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Findings of a new study seem to support the notion that “defensive medicine”—eg, ordering tests even when not specifically indicated clinically—may offer some degree of protection to urgent care centers and other medical facilities. The study, authored by a team from Harvard Medical School led by Anupam B. Jena, MD, PhD, found an inverse association between spending and probability of a malpractice claim. In other words, employing greater resources reduced the risk of a malpractice suit. The researchers studied data culled from acute care hospitals in Florida between 2000 and 2009. While they acknowledged the need for more evidence, the authors noted “this is the first study to really answer [the] question” of whether practicing “defensive medicine” offered any legal/economic benefit.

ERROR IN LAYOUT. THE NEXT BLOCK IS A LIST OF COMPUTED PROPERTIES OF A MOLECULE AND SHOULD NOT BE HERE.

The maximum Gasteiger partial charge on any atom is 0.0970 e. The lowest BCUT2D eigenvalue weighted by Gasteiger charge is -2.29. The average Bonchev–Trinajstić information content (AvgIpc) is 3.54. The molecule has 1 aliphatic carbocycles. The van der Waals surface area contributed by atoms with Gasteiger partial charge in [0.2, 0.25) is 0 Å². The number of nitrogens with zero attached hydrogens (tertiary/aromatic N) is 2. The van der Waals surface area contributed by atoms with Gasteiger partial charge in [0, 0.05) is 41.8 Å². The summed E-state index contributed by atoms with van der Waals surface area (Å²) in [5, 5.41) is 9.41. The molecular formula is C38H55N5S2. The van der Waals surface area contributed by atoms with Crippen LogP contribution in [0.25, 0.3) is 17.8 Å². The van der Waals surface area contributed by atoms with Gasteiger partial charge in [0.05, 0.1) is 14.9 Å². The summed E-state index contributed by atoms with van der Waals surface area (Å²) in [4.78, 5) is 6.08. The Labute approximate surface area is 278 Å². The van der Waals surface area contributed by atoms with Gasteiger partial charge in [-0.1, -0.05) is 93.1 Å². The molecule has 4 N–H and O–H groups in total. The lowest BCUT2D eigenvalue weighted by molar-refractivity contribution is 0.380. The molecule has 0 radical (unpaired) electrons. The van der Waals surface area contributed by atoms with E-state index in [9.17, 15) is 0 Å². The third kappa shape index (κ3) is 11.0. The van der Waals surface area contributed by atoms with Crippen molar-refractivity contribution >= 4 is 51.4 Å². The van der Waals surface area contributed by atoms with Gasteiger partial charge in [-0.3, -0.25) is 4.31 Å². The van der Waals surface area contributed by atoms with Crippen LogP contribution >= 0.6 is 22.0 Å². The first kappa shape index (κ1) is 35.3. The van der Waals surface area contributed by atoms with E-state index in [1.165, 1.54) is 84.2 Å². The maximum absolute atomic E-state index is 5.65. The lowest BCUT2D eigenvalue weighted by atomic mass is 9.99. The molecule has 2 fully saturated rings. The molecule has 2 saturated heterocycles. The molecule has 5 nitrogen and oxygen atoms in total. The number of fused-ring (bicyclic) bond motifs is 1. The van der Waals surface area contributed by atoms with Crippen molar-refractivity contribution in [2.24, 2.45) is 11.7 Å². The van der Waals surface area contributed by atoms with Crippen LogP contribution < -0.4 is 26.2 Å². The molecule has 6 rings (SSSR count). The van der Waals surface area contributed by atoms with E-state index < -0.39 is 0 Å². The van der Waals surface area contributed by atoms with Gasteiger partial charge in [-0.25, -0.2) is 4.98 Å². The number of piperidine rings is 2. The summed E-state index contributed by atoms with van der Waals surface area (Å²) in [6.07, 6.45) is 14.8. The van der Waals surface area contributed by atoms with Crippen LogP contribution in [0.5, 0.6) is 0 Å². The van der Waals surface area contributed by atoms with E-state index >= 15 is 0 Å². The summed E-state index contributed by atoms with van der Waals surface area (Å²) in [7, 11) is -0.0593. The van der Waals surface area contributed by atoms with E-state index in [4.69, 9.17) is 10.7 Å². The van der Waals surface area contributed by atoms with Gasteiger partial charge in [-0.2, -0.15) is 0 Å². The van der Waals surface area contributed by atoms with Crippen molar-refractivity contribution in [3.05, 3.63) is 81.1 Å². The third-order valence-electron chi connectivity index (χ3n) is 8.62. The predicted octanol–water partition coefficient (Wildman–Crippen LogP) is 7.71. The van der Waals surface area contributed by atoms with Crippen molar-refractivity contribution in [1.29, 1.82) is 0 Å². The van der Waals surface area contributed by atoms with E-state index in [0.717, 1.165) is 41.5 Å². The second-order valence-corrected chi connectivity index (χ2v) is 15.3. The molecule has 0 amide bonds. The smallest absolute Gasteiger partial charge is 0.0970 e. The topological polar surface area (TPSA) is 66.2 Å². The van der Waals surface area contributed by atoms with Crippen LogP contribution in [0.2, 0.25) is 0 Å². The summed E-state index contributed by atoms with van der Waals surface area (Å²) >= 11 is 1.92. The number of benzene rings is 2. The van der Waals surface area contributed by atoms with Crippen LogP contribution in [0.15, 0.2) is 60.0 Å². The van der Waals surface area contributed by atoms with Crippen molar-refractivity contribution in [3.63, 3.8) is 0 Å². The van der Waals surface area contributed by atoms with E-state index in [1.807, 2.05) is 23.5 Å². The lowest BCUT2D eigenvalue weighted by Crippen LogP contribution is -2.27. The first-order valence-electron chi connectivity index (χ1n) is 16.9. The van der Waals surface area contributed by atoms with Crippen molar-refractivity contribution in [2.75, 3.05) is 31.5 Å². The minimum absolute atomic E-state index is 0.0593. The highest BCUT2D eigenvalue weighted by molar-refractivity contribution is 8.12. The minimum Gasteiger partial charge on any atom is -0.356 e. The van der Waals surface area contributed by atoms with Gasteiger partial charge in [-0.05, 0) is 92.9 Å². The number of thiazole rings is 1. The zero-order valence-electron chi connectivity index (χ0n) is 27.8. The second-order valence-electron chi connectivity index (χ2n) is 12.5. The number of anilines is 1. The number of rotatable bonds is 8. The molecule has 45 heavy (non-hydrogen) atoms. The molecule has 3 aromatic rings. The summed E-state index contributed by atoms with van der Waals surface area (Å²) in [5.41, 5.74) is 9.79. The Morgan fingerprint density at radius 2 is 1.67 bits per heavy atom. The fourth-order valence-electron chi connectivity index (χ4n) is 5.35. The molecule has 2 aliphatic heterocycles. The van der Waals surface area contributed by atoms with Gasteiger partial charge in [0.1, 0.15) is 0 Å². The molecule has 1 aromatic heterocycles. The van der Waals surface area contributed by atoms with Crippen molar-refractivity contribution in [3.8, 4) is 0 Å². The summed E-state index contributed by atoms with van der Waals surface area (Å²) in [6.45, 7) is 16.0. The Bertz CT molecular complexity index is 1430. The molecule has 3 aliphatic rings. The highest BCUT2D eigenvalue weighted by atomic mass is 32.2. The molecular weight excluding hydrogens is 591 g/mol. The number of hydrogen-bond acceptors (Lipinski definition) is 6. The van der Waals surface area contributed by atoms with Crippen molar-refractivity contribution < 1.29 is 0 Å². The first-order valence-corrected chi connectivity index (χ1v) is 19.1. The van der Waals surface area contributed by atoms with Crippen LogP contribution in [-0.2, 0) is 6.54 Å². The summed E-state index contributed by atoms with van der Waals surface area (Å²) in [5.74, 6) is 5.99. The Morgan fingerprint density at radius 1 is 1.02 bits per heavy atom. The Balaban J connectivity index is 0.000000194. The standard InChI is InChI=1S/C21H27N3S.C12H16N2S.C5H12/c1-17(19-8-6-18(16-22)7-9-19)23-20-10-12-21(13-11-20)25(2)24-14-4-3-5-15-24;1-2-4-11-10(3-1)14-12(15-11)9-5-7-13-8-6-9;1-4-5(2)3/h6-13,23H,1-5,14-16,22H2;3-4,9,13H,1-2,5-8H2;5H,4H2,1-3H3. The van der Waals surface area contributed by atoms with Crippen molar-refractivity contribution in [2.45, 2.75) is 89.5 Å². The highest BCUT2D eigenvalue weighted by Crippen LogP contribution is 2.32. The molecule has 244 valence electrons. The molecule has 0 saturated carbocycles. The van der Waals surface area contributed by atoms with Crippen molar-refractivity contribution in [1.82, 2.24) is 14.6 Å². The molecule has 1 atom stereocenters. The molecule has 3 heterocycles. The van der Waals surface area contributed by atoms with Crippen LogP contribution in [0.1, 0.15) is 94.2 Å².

‘Defensive Medicine’ May Actually Lower Malpractice Risk
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